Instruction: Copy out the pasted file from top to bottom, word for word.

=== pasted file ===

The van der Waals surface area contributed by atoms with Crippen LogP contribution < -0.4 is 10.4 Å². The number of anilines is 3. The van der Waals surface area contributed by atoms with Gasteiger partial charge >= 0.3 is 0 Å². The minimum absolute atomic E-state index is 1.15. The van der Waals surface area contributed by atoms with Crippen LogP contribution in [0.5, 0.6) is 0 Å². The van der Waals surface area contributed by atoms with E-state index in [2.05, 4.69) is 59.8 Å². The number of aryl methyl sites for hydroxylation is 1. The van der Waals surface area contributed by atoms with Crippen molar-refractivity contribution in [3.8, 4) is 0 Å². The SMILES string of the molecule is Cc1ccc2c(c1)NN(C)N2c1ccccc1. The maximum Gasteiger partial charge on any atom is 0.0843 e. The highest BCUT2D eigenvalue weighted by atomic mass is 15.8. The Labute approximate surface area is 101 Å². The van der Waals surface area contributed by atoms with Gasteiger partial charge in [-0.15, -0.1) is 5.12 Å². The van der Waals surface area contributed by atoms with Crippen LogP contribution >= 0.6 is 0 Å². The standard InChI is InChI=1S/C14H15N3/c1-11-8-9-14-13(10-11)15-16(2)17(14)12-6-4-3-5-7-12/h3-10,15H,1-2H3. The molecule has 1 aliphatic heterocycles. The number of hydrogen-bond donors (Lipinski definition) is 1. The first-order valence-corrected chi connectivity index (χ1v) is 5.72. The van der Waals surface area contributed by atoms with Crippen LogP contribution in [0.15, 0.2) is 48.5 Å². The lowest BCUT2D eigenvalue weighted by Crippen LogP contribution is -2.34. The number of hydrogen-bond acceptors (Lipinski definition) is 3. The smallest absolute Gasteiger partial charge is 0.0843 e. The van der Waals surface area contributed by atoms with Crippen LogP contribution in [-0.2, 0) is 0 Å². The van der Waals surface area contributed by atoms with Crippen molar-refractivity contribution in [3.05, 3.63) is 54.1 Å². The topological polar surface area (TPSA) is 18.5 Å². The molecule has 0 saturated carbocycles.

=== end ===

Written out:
The van der Waals surface area contributed by atoms with Crippen LogP contribution < -0.4 is 10.4 Å². The number of anilines is 3. The van der Waals surface area contributed by atoms with Gasteiger partial charge >= 0.3 is 0 Å². The minimum absolute atomic E-state index is 1.15. The van der Waals surface area contributed by atoms with Crippen LogP contribution in [0.5, 0.6) is 0 Å². The van der Waals surface area contributed by atoms with E-state index in [2.05, 4.69) is 59.8 Å². The number of aryl methyl sites for hydroxylation is 1. The van der Waals surface area contributed by atoms with Crippen molar-refractivity contribution in [3.8, 4) is 0 Å². The SMILES string of the molecule is Cc1ccc2c(c1)NN(C)N2c1ccccc1. The maximum Gasteiger partial charge on any atom is 0.0843 e. The highest BCUT2D eigenvalue weighted by atomic mass is 15.8. The Labute approximate surface area is 101 Å². The van der Waals surface area contributed by atoms with Gasteiger partial charge in [-0.15, -0.1) is 5.12 Å². The van der Waals surface area contributed by atoms with Crippen LogP contribution >= 0.6 is 0 Å². The standard InChI is InChI=1S/C14H15N3/c1-11-8-9-14-13(10-11)15-16(2)17(14)12-6-4-3-5-7-12/h3-10,15H,1-2H3. The molecule has 1 aliphatic heterocycles. The number of hydrogen-bond donors (Lipinski definition) is 1. The first-order valence-corrected chi connectivity index (χ1v) is 5.72. The van der Waals surface area contributed by atoms with Crippen LogP contribution in [0.15, 0.2) is 48.5 Å². The lowest BCUT2D eigenvalue weighted by Crippen LogP contribution is -2.34. The number of hydrogen-bond acceptors (Lipinski definition) is 3. The smallest absolute Gasteiger partial charge is 0.0843 e. The van der Waals surface area contributed by atoms with Crippen LogP contribution in [-0.2, 0) is 0 Å². The van der Waals surface area contributed by atoms with Crippen molar-refractivity contribution in [3.05, 3.63) is 54.1 Å². The topological polar surface area (TPSA) is 18.5 Å². The molecule has 0 saturated carbocycles.